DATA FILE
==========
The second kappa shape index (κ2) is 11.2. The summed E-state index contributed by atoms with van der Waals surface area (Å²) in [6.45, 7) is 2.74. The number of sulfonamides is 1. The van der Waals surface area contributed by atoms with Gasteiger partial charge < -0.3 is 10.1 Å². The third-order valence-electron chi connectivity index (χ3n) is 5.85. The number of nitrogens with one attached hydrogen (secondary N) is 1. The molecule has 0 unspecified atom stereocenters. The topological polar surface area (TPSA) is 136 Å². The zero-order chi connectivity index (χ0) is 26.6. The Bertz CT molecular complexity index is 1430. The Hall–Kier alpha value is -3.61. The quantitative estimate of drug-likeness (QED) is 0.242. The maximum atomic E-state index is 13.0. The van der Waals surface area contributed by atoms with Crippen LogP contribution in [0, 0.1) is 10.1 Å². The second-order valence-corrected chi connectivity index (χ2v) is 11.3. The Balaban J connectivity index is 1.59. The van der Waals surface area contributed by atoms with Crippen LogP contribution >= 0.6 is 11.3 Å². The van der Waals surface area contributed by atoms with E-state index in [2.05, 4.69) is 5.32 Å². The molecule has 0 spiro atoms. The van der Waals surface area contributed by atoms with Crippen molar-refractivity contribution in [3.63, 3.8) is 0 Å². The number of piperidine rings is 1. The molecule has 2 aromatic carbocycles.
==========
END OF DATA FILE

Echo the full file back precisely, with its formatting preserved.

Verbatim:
The second kappa shape index (κ2) is 11.2. The summed E-state index contributed by atoms with van der Waals surface area (Å²) in [6.45, 7) is 2.74. The number of sulfonamides is 1. The van der Waals surface area contributed by atoms with Gasteiger partial charge < -0.3 is 10.1 Å². The third-order valence-electron chi connectivity index (χ3n) is 5.85. The number of nitrogens with one attached hydrogen (secondary N) is 1. The molecule has 0 unspecified atom stereocenters. The topological polar surface area (TPSA) is 136 Å². The zero-order chi connectivity index (χ0) is 26.6. The Bertz CT molecular complexity index is 1430. The Hall–Kier alpha value is -3.61. The quantitative estimate of drug-likeness (QED) is 0.242. The maximum atomic E-state index is 13.0. The van der Waals surface area contributed by atoms with Crippen LogP contribution in [0, 0.1) is 10.1 Å². The second-order valence-corrected chi connectivity index (χ2v) is 11.3. The Balaban J connectivity index is 1.59. The van der Waals surface area contributed by atoms with Crippen LogP contribution >= 0.6 is 11.3 Å². The van der Waals surface area contributed by atoms with E-state index in [2.05, 4.69) is 5.32 Å². The molecule has 0 spiro atoms. The van der Waals surface area contributed by atoms with Crippen molar-refractivity contribution in [3.63, 3.8) is 0 Å². The number of piperidine rings is 1. The molecule has 2 aromatic carbocycles.